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Law and Politics in Employee Classification


Benjamin Sachs (@bsachs) is the Kestnbaum Professor of Labor and Industry at Harvard Law School.

As has been widely reported, the U.S. Department of Labor issued an “opinion letter” yesterday concluding that an unnamed “virtual marketplace company” does not employ the workers who make the company viable. Instead, the letter finds that these workers are independent contractors. The letter is flawed in multiple ways. As Sharon will explain, deciding a major issue of employment law – maybe the major contemporary issue of employment law – through an informal process that allows one party to present all the facts is decidedly inappropriate. There are also multiple substantive problems: as Charlotte pointed out, the letter considers relevant to the control inquiry the fact that this VMC’s workers can also work for other VMCs. I suppose the fact that Wal-Mart workers can also work for Target suggests that Wal-Mart workers are independent contractors of Wal-Mart. Generalizing, I suppose if low wage workers must rely on multiple jobs to make ends meet this should incline decisionmakers to conclude that those workers are all independent contractors.

But there’s another observation worth making about this letter. The letter concludesthat to determine whether a worker is an employee or an independent contractor under the Fair Labor Standards Act the decsionmaker should use an “economic dependence” test. And to determine economic dependence, the decisionmaker should use a six-factor inquiry cobbled together from Supreme Court case law. That’s a lot of factors. But, in fact, the six factors are just a starting point. Because, in one of the best sentences in the opinion letter, the Department concludes that “[o]ther factors may also be relevant, and the appropriate weight to give to each factor depends on the facts.”

Just say that out loud to yourself.

A legal test with six factors, plus an unidentified list of other factors that “may” be relevant and which is to be applied in an unspecified fact dependent way, is an indeterminate test. By this I mean simply that the test does not – cannot – determine the outcome of any particular case. In fact, this test has become so indeterminate – so chock full of factors and subfactors and “other [unnamed] factors” – that it does not even appear to constrain decisionmakers. The result is that the determination of who is an independent contractor and who is an employee – the primary legal question at the heart of debates over the gig economy and much of the labor market more broadly – is becoming an entirely political question. This opinion letter ought to be understood that way: a political determination, made by the Trump Department of Labor, to treat gig workers as independent contractors. The decision is dressed up as a legal opinion – it walks through an analysis of each factor and cites lots of cases – but this is a political document and a political determination.

If I am right, the obvious next question is whether there’s an alternative. No legal test can function to keep politics out of legal decisionmaking. But some tests are more constraining than others – they function better to ensure that legal outcomes flow from the test rather than from the political orientation of the legal decisionmaker. If we favor this kind of constraint, I think there’s a solid argument for the ABC test over the “economic dependence” or “economic realities” tests.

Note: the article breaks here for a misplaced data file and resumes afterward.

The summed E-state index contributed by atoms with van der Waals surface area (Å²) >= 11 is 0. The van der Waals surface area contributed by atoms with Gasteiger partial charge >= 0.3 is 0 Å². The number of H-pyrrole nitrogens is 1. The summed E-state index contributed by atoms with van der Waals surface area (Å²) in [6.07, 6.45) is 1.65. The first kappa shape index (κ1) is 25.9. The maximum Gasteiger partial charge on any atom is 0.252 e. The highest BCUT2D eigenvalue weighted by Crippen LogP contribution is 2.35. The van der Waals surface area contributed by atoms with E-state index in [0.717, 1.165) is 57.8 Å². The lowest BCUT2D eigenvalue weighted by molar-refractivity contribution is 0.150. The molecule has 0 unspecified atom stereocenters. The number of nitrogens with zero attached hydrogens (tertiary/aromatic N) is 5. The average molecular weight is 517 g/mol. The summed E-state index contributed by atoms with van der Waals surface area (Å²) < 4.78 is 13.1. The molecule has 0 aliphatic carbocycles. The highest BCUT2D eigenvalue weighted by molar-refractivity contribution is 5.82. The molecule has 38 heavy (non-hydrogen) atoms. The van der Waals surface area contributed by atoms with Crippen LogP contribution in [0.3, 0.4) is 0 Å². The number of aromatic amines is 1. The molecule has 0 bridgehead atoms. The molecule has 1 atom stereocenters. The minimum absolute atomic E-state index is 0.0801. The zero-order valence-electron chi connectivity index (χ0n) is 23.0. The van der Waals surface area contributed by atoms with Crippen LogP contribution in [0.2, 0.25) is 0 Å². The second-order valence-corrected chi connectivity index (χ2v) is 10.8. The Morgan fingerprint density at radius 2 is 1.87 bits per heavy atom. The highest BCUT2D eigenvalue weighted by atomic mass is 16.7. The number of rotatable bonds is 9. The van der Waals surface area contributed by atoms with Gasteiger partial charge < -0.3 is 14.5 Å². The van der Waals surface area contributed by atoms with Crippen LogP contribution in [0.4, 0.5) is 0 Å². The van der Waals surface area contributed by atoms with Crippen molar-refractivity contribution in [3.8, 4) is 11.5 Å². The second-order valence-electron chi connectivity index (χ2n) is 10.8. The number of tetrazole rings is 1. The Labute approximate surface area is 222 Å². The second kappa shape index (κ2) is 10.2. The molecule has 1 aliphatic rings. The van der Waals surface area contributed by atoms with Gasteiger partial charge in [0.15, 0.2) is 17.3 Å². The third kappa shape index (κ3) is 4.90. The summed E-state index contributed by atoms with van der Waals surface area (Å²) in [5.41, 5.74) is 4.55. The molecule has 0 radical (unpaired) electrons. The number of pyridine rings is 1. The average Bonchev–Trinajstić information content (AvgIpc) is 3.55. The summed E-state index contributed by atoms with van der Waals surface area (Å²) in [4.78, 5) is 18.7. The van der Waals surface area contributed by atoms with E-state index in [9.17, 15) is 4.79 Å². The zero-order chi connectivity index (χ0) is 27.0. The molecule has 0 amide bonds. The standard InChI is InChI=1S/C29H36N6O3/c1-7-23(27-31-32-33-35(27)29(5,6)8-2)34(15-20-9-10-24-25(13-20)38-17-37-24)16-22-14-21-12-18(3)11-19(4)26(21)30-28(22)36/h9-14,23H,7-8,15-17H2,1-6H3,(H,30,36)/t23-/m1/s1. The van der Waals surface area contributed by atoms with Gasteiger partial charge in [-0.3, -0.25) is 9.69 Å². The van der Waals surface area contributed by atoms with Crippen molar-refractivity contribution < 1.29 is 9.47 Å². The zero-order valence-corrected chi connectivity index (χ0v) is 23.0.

For one thing, the ABC test has three and only three factors. This, in itself, is an advantage. Moreover, in order to qualify as an independent contractor, all three factors must be satisfied. So there’s no need to weigh factors, and certainly no need to say that “the appropriate weight to give to each factor depends on the facts.” To the contrary, under ABC, if a single factor is not satisfied, the decisionmaker is obligated to determine that the worker is an employee. And, finally, the second two factors in the ABC test – either of which is outcome determinative – are more concrete than any of the factors in the economic realities or economic dependence tests. These second two factors are:

(B) that the worker performs work that is outside the usual course of the hiring entity’s business; and

(C) that the worker is customarily engaged in an independently established trade, occupation, or business of the same nature as the work performed for the hiring entity.

To be sure, there are things to argue about in assessing these factors, including about the nature of the hiring entity’s business. But, as these things go, asking whether (1) someone is doing work that is the kind of work the firm usually does and (2) whether that person has an independent business in the same field as the work she does for firm, are questions with relatively ascertainable answers.

Finally, the choice of which legal test to use is, in itself, a political question. Hence the current debate in California. And, as I have myself written, the ABC test would seem to imply that Uber drivers, for example, are employees. But we can evaluate the merits of a legal test in multiple ways. One is the outcomes it likely will produce in cases that we can predict. Another is whether the test actually functions to constrain legal decisionmakers such that decisions flow from the test (that is to say, from the law) rather than from the policy preferences of the decisionmakers. On the constraint side, the Department of Labor’s VMC opinion letter makes it plain that the multi-factor economic dependence and economic realities tests enable decisionmakers to enact their preferences. ABC is much more promising on this front.

This piece is cross-posted from On Labor.